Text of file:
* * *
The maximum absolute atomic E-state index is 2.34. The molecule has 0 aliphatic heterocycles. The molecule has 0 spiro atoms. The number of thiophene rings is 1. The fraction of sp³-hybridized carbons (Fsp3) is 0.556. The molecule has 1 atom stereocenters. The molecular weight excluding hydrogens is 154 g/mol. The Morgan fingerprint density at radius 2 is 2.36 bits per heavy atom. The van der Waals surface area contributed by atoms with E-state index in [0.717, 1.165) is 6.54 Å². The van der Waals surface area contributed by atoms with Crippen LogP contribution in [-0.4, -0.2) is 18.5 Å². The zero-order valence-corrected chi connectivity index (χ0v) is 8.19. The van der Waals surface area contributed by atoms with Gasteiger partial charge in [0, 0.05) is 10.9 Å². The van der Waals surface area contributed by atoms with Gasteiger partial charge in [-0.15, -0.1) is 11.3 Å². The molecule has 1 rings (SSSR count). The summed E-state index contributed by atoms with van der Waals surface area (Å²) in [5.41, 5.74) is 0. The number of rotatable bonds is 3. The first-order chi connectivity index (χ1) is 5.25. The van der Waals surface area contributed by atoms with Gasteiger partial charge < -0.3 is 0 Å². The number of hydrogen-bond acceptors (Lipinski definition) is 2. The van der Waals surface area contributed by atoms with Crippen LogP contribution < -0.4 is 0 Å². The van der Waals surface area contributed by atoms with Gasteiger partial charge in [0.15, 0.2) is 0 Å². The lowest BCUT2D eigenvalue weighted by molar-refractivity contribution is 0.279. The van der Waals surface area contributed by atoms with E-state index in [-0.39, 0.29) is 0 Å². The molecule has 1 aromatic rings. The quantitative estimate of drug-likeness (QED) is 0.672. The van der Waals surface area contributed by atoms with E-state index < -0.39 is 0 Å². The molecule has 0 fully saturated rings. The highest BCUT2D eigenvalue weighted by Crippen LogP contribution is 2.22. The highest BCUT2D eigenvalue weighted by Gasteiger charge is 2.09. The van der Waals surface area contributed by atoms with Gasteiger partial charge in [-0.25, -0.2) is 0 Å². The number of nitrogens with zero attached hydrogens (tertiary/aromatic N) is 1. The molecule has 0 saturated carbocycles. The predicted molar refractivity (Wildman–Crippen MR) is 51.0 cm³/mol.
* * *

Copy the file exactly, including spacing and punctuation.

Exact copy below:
The maximum absolute atomic E-state index is 2.34. The molecule has 0 aliphatic heterocycles. The molecule has 0 spiro atoms. The number of thiophene rings is 1. The fraction of sp³-hybridized carbons (Fsp3) is 0.556. The molecule has 1 atom stereocenters. The molecular weight excluding hydrogens is 154 g/mol. The Morgan fingerprint density at radius 2 is 2.36 bits per heavy atom. The van der Waals surface area contributed by atoms with E-state index in [0.717, 1.165) is 6.54 Å². The van der Waals surface area contributed by atoms with Crippen LogP contribution in [-0.4, -0.2) is 18.5 Å². The zero-order valence-corrected chi connectivity index (χ0v) is 8.19. The van der Waals surface area contributed by atoms with Gasteiger partial charge in [0, 0.05) is 10.9 Å². The van der Waals surface area contributed by atoms with Gasteiger partial charge in [-0.15, -0.1) is 11.3 Å². The molecule has 1 rings (SSSR count). The summed E-state index contributed by atoms with van der Waals surface area (Å²) in [5.41, 5.74) is 0. The number of rotatable bonds is 3. The first-order chi connectivity index (χ1) is 5.25. The van der Waals surface area contributed by atoms with Gasteiger partial charge < -0.3 is 0 Å². The number of hydrogen-bond acceptors (Lipinski definition) is 2. The van der Waals surface area contributed by atoms with Crippen LogP contribution < -0.4 is 0 Å². The van der Waals surface area contributed by atoms with Gasteiger partial charge in [0.15, 0.2) is 0 Å². The lowest BCUT2D eigenvalue weighted by molar-refractivity contribution is 0.279. The van der Waals surface area contributed by atoms with E-state index in [-0.39, 0.29) is 0 Å². The molecule has 1 aromatic rings. The quantitative estimate of drug-likeness (QED) is 0.672. The van der Waals surface area contributed by atoms with E-state index < -0.39 is 0 Å². The molecule has 0 fully saturated rings. The highest BCUT2D eigenvalue weighted by Crippen LogP contribution is 2.22. The highest BCUT2D eigenvalue weighted by Gasteiger charge is 2.09. The van der Waals surface area contributed by atoms with Gasteiger partial charge in [-0.25, -0.2) is 0 Å². The number of nitrogens with zero attached hydrogens (tertiary/aromatic N) is 1. The molecule has 0 saturated carbocycles. The predicted molar refractivity (Wildman–Crippen MR) is 51.0 cm³/mol.